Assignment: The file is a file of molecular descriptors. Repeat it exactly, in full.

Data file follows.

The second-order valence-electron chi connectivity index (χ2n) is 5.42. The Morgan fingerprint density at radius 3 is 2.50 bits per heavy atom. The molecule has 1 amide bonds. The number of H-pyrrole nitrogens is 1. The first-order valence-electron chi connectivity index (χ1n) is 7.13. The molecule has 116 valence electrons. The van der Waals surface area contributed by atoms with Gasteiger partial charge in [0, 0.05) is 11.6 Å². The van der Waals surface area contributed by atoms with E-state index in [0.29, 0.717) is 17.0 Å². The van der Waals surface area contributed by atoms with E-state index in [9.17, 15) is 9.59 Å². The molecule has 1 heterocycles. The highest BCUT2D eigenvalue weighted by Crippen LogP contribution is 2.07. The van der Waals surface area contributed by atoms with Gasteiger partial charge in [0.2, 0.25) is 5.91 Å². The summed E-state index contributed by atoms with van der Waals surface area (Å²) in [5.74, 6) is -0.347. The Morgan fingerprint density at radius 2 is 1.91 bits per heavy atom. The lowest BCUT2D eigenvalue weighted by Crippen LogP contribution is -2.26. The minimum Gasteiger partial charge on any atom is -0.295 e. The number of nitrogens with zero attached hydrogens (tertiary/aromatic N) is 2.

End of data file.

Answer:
The second-order valence-electron chi connectivity index (χ2n) is 5.42. The Morgan fingerprint density at radius 3 is 2.50 bits per heavy atom. The molecule has 1 amide bonds. The number of H-pyrrole nitrogens is 1. The first-order valence-electron chi connectivity index (χ1n) is 7.13. The molecule has 116 valence electrons. The van der Waals surface area contributed by atoms with Gasteiger partial charge in [0, 0.05) is 11.6 Å². The van der Waals surface area contributed by atoms with E-state index in [0.29, 0.717) is 17.0 Å². The van der Waals surface area contributed by atoms with E-state index in [9.17, 15) is 9.59 Å². The molecule has 1 heterocycles. The highest BCUT2D eigenvalue weighted by Crippen LogP contribution is 2.07. The van der Waals surface area contributed by atoms with Gasteiger partial charge in [0.2, 0.25) is 5.91 Å². The summed E-state index contributed by atoms with van der Waals surface area (Å²) in [5.74, 6) is -0.347. The Morgan fingerprint density at radius 2 is 1.91 bits per heavy atom. The lowest BCUT2D eigenvalue weighted by Crippen LogP contribution is -2.26. The minimum Gasteiger partial charge on any atom is -0.295 e. The number of nitrogens with zero attached hydrogens (tertiary/aromatic N) is 2.